Serious Punters Think About The Big P!

Original Article by Racing and Sports

Despite often being seen as a 'mug's game' horse racing is one of few gambling pursuits where the punter can possibly have the odds in their favour.

Racing is more than tips and trackwork updates - if you are serious about how you play then you'd already be using RewardBet and we hope this article provides some more food for thought for the smart punter.


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A majority of punters get into the game with the goal of making a profit.

This goal is achieved not by finding winners but by finding good bets.

There is a difference, which is what we will look at that briefly in this article.

Due to the fact that the true odds of the outcomes are unknown, it is theoretically possible to have the odds in your favour as a punter at the races, which makes it fairly distinct from most other gambling pursuits.

Just about all other forms of gambling start with one certainty. That the odds are locked in favour of the 'house'.

The law of averages will apply to racing in the long term, even money shots will win closer and closer to their true probability (50%) with more and more occurrences, but in the short term, results are essentially random.

The randomness of racing in the short term essentially means that we mustn’t look at the form like it is a mathematical equation as there is no one answer.

The randomness of racing in the short term essentially means that we mustn't look at the form like it is a mathematical equation as there is no one answer.

We need to look at racing more probabilistically and can't fall into the trap of thinking that among the information available to us sits the answer, a horse 'destined' to win the race.

This line of thinking can be reinforced by retrospect where it all looks so easy.

We have all scrambled for the form guide after the 15/1 winner salutes and thought 'Of course! It was obvious.'

If the horse we bet on wins we feel like we got the race right and if it loses we feel as though we got the race wrong.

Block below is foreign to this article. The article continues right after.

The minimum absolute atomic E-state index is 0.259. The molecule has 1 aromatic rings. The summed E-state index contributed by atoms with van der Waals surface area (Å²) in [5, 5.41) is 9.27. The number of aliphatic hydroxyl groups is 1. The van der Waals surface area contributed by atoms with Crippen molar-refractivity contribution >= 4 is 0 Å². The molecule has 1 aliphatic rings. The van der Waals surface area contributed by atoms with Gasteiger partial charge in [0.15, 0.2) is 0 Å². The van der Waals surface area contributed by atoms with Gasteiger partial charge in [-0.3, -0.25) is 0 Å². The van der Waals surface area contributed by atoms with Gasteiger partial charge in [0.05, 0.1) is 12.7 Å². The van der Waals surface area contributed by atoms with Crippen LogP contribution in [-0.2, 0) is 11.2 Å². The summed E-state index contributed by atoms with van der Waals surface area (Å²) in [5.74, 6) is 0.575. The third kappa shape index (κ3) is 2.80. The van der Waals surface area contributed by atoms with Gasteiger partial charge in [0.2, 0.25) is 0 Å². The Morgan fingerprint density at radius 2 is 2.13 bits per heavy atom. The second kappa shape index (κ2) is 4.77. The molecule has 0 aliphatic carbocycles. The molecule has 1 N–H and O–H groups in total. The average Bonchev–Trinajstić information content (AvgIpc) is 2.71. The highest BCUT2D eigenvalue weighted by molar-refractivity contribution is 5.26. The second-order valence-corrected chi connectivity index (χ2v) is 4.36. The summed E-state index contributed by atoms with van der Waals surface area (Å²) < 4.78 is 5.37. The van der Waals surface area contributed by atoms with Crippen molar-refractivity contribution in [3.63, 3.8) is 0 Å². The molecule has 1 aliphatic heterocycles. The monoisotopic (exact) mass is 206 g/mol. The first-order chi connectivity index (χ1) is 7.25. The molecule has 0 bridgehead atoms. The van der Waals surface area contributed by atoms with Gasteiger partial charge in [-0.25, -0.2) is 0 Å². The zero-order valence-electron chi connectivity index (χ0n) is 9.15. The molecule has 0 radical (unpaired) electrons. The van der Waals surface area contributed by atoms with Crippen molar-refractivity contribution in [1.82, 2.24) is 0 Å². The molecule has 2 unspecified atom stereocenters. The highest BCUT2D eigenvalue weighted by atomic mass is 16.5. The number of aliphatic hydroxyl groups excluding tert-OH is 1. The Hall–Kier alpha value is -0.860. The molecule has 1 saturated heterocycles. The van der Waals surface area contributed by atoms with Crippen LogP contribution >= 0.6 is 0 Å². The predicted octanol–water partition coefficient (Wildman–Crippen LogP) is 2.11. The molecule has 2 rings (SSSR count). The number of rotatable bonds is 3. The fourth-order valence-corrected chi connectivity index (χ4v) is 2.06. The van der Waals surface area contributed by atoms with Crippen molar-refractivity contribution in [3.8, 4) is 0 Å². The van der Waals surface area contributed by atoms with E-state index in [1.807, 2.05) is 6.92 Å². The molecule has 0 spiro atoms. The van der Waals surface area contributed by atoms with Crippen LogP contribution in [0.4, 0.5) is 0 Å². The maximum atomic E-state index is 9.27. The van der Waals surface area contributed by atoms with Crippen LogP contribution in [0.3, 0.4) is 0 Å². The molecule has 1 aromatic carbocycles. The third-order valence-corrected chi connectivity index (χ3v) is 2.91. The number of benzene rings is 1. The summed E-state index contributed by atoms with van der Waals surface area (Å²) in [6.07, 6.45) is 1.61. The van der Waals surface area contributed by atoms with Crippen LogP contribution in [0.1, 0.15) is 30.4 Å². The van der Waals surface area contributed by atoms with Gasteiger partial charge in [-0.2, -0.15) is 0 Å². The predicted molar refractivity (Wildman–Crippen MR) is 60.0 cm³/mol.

This isn't to say that there is nothing to be learned from results – we can and should update and refine our methods as more information comes to hand - but we have to accept that one of the very few certainties in racing is that losing bets will be frequent and that they are not necessarily bad bets due to that fact.

A losing bet is not necessarily a bad bet.

The proof of this will be in the pudding - or lack thereof - at the end of the year when your bottom line will show fairly clearly whether you are making good or bad bets.

So over the long term, we can find out whether we are making good bets - taking better than 'true odds' - but for the short term, we just have to remain disciplined and stick to our methods in the face of individual results.

A good analogy for this is a game of golf, where making good bets is liking hitting greens in regulation.

We will spend a lot of the punting year making par or breaking even, but if we keep making enough good bets, and hitting enough greens, then over the journey we will give ourselves plenty of chances to make birdie and our scorecard at the end of the year will reflect this.

Of course, it's all well and good to say we are going to go out and hit more greens in regulation.

To actually do so we are going to need to work on our swing and the clubs we use on the course. 

Luckily for you, you already are carrying the world's best driver - ie: using RewardBet for your staking.